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Human exposure and sensitivity to globally extreme wildfire events

Bowman, DMJS ORCID: 0000-0003-2215-7685, Williamson, GJ ORCID: 0000-0002-3469-7550, Abatzoglou, JT, Kolden, CA, Cochrane, MA and Smith, AMS 2017 , 'Human exposure and sensitivity to globally extreme wildfire events' , Nature Ecology & Evolution, vol. 1 , pp. 1-6 , doi: 10.1038/s41559-016-0058.

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Abstract

Extreme wildfires have substantial economic, social and environmental impacts, but there is uncertainty whether such events are inevitable features of the Earth’s fire ecology or a legacy of poor management and planning. We identify 478 extreme wildfire events defined as the daily clusters of fire radiative power from MODIS, within a global 10 × 10 km lattice, between 2002 and 2013, which exceeded the 99.997th percentile of over 23 million cases of the ΣFRP 100 km−2 in the MODIS record. These events are globally distributed across all flammable biomes, and are strongly associated with extreme fire weather conditions. Extreme wildfire events reported as being economically or socially disastrous (n = 144) were concentrated in suburban areas in flammable-forested biomes of the western United States and southeastern Australia, noting potential biases in reporting and the absence of globally comprehensive data of fire disasters. Climate change projections suggest an increase in days conducive to extreme wildfire events by 20 to 50% in these disaster-prone landscapes, with sharper increases in the subtropical Southern Hemisphere and European Mediterranean Basin.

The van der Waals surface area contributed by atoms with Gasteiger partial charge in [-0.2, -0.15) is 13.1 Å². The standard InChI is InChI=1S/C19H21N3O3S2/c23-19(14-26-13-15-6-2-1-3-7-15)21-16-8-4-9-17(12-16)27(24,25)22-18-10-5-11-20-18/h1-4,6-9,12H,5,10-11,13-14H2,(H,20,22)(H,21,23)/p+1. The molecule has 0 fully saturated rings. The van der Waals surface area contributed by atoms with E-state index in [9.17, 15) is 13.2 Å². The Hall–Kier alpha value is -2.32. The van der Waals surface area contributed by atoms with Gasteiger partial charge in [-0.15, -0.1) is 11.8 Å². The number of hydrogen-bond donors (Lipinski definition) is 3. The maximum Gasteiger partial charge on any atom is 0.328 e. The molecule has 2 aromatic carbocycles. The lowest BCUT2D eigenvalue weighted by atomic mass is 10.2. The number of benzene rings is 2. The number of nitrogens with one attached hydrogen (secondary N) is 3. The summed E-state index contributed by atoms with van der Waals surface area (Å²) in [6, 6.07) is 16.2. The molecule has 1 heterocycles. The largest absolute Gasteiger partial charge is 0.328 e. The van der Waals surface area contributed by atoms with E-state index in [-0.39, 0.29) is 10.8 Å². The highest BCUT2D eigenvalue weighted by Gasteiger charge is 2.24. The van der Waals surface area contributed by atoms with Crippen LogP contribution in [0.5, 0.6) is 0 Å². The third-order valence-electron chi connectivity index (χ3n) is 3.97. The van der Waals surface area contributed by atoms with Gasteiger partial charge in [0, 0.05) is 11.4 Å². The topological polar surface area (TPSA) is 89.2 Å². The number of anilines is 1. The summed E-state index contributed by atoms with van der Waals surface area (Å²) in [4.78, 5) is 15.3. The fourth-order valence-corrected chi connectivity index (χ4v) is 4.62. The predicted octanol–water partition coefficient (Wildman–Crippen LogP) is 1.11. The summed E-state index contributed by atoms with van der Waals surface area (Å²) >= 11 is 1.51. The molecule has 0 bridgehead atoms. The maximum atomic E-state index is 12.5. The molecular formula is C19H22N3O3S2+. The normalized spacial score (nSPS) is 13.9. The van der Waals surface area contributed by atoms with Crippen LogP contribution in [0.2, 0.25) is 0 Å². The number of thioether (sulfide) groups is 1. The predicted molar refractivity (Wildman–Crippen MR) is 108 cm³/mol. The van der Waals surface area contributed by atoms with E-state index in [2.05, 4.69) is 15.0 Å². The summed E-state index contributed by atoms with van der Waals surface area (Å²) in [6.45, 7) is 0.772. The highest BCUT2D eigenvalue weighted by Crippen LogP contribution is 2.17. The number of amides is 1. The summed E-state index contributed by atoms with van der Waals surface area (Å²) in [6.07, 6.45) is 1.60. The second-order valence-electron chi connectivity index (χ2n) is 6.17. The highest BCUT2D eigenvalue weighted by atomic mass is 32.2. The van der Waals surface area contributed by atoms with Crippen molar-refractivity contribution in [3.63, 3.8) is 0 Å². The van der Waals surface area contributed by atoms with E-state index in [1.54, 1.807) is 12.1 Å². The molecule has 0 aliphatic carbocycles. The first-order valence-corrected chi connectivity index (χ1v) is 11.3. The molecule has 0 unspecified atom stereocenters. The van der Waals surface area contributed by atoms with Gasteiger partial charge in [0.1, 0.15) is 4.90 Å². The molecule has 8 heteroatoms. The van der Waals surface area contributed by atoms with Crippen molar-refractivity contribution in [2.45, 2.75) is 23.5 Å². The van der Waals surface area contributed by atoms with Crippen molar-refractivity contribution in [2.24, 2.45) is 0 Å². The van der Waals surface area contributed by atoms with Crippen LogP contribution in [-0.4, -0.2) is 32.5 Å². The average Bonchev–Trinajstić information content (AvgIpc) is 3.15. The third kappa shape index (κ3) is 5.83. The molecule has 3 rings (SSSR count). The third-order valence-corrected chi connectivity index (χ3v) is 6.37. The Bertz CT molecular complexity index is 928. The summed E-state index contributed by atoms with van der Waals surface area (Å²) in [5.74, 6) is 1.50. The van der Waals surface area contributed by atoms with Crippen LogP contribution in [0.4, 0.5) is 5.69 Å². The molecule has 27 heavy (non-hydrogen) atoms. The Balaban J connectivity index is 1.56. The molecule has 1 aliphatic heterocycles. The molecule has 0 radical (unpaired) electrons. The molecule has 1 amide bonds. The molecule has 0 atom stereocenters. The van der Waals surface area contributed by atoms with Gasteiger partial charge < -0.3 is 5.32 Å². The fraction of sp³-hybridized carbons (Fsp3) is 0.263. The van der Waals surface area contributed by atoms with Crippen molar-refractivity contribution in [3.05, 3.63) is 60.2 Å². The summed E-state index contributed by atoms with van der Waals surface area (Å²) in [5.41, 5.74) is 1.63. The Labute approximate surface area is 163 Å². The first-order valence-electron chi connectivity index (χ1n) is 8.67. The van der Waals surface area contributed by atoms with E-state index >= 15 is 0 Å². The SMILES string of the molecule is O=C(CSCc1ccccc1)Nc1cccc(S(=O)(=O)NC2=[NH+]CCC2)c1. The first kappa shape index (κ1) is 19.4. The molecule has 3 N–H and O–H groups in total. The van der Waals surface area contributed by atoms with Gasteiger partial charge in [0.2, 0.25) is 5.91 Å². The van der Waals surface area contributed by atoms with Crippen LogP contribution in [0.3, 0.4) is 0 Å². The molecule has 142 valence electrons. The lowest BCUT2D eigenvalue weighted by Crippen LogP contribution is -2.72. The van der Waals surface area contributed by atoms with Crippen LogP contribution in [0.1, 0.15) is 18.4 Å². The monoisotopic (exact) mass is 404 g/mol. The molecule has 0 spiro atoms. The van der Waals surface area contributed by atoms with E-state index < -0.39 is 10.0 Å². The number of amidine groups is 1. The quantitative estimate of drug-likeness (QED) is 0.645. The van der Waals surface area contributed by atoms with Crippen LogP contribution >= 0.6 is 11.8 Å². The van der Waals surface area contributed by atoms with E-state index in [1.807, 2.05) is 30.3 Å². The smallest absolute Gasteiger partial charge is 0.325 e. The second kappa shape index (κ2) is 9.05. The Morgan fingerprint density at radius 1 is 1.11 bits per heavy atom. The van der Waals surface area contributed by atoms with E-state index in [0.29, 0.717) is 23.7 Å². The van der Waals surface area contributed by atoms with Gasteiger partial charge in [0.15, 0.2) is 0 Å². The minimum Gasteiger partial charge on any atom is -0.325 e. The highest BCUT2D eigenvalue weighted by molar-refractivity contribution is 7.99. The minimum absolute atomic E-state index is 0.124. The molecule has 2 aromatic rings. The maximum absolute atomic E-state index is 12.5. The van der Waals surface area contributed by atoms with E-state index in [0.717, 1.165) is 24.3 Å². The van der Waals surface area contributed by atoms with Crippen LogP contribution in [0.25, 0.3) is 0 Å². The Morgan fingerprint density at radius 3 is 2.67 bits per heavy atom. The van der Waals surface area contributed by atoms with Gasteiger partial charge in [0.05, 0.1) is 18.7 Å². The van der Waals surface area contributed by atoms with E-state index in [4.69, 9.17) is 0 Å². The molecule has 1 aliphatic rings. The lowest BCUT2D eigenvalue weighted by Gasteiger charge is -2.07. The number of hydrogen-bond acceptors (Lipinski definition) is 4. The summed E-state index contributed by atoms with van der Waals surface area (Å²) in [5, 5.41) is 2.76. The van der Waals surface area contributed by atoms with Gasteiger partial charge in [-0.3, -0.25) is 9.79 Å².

Item Type: Article
Authors/Creators:Bowman, DMJS and Williamson, GJ and Abatzoglou, JT and Kolden, CA and Cochrane, MA and Smith, AMS
Keywords: extreme fire, wild fire, climate change, natural disasters
Journal or Publication Title: Nature Ecology & Evolution
Publisher: Nature Publishing Group
ISSN: 2397-334X
DOI / ID Number: 10.1038/s41559-016-0058
Copyright Information:

Copyright 2017 Macmillan Publishers Limited, part of Springer Nature

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